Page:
All Theses, Dissertations, and Capstone Projects

Year of Award



Master of Business Administration (MBA)


College of Business & Professional Studies

Degree Program



Business Administration


Human Resources, Wage discrimination, Women, Men


One of the most challenging issues in Human Resource Management today is the theory of Comparable Worth. This concept's central theme is that jobs that can be compared by skill, knowledge or job content should receive an equal wage. Comparable Worth has been championed by women because of the existing disparity between men's and Women's wages in the labor market.

Wage discrimination is not a new occurrence in our society. It is a result of our cultural conditioning and social development. Many factors have contributed to past discrimination and continue to affect it today. The social, economic, political and ethical aspects of our society are interwoven in this debate.

This thesis will explore the scope of Comparable Worth by examining the origins and history of the theory in an attempt to understand how it evolved and why. It is also important to analyze how Comparable Worth is perceived by business, women, legislators and the general public in light of the above mentioned factors.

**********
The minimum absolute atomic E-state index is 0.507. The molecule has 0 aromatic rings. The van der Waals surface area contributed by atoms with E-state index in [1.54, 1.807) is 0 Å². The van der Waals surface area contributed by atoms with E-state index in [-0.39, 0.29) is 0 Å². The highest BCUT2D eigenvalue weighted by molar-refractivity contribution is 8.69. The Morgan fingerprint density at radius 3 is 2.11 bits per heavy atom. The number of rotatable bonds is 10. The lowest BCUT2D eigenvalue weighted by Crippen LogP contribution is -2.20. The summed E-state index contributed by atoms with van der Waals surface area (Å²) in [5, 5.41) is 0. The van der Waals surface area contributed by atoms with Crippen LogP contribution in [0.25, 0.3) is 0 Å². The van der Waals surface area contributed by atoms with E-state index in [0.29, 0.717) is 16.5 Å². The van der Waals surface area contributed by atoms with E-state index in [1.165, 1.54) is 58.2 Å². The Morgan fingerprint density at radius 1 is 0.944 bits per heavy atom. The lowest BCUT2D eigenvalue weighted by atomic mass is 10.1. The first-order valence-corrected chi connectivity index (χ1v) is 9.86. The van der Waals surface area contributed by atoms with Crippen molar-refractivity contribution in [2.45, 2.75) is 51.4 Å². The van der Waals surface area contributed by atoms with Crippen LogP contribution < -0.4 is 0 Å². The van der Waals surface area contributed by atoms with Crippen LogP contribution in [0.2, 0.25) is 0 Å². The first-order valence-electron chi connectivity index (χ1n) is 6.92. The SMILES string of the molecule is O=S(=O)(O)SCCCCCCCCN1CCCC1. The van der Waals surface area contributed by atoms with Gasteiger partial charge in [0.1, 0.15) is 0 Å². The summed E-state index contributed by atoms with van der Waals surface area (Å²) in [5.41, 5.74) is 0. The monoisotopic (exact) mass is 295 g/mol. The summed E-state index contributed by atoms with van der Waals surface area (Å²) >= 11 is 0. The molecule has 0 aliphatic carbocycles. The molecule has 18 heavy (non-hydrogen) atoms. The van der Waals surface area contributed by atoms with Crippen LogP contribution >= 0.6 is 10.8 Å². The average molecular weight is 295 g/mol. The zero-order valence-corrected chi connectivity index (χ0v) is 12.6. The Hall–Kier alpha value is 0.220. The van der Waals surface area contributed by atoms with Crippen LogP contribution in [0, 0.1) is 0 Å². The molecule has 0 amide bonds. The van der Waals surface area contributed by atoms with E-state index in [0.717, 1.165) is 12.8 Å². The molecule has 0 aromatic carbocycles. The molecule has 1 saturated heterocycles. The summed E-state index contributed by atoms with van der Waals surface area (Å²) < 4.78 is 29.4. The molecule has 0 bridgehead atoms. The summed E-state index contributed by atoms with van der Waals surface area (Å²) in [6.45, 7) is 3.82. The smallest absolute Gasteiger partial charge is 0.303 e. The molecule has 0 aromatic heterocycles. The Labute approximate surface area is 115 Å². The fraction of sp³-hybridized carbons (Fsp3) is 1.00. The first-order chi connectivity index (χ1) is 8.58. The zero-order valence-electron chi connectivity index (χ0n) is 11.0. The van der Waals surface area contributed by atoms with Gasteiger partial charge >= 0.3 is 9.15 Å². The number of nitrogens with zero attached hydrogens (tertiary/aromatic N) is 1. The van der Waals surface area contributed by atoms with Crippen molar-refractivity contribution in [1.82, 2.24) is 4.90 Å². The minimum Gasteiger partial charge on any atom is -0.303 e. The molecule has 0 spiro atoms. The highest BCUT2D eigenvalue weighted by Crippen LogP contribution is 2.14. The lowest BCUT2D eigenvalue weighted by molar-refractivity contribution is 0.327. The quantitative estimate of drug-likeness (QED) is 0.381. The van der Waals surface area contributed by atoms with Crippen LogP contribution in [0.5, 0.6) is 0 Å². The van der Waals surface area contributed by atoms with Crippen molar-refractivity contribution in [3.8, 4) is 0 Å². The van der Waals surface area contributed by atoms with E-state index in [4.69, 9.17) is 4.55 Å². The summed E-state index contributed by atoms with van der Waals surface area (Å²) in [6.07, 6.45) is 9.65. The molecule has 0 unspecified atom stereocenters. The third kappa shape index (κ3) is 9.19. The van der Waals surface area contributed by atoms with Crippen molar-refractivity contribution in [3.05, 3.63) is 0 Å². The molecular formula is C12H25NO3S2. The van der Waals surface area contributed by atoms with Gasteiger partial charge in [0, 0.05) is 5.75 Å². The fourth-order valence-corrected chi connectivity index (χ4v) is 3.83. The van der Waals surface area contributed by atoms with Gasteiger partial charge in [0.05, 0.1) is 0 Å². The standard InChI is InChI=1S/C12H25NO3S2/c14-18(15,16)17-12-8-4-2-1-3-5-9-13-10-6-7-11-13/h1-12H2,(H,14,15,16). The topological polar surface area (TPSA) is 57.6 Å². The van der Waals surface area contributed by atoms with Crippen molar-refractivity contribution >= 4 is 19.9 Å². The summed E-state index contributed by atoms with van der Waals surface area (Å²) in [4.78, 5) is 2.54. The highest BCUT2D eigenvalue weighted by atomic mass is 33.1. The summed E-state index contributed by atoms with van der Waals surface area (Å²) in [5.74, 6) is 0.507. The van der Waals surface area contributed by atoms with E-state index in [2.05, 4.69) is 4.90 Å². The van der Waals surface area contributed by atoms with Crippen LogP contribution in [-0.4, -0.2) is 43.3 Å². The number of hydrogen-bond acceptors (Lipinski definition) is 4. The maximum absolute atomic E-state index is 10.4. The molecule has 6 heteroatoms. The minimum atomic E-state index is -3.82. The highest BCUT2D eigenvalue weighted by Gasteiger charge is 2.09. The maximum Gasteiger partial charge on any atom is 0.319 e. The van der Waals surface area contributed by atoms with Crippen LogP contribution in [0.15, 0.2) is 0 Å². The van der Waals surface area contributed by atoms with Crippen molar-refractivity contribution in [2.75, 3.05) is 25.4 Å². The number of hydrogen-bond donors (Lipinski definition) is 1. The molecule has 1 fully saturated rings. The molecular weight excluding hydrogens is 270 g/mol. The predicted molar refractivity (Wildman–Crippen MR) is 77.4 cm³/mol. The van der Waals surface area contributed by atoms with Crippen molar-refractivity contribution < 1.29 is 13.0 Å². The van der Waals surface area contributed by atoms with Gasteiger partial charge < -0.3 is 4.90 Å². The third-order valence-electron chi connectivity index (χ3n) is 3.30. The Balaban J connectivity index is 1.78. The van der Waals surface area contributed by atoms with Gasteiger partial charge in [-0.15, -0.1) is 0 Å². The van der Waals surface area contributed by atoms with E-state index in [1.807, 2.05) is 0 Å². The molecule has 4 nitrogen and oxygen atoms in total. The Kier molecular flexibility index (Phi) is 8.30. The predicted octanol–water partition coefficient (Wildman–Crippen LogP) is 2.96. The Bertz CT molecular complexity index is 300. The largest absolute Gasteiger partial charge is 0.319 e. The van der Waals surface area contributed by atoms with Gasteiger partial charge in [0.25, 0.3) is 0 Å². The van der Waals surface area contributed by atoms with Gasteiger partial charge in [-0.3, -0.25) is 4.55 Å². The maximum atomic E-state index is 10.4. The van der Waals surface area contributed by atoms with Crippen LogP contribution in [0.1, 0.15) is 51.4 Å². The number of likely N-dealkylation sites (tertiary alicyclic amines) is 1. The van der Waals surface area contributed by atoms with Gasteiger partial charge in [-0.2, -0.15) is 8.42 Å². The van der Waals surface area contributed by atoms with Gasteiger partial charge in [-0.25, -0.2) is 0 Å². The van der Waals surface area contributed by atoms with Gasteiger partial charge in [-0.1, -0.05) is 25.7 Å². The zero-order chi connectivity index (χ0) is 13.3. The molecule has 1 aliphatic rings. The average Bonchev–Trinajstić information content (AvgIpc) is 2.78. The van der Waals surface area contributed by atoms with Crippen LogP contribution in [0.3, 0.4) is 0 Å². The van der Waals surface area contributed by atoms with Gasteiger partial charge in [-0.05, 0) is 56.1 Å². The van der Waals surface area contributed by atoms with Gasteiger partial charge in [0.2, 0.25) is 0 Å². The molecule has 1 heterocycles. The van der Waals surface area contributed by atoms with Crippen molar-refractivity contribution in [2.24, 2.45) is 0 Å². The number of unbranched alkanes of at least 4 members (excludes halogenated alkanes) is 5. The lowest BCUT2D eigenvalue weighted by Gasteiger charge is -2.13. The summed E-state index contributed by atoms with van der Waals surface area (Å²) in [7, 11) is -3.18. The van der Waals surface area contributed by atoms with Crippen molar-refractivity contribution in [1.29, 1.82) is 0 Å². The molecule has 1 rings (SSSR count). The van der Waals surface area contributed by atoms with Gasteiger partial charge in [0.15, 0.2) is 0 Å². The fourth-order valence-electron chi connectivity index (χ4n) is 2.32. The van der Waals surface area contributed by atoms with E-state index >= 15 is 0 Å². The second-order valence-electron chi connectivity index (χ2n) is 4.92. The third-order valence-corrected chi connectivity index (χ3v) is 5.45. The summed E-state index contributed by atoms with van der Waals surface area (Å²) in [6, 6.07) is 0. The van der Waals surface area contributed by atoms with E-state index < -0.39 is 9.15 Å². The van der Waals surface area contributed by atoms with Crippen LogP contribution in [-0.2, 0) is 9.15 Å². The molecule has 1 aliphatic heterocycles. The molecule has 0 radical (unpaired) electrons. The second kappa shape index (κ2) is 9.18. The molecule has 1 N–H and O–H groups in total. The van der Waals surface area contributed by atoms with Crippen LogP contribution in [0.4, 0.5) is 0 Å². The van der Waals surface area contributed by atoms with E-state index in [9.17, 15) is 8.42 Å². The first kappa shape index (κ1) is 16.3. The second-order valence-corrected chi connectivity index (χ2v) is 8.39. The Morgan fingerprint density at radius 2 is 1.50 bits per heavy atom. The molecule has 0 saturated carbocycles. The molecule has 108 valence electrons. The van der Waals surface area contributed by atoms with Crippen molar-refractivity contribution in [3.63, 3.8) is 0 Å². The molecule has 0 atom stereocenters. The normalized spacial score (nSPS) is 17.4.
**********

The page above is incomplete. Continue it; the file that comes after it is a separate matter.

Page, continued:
In assessing Comparable Worth's value as a framework for wage compensation, this thesis will look at the relative costs and benefits to a company in implementing it. Steps to correct pay equity are outlined, reflecting the attitudes of those who support and those who oppose the principle.

Finally, this thesis will discuss the current disposition of Comparable Worth in business, in courtrooms and in government. The central issues in the debate of feasibility, cost and need are summarized to present the conclusion of this paper that Comparable Worth needs to be taken into account by business and government in wage determination.

Document Type

Restricted Thesis


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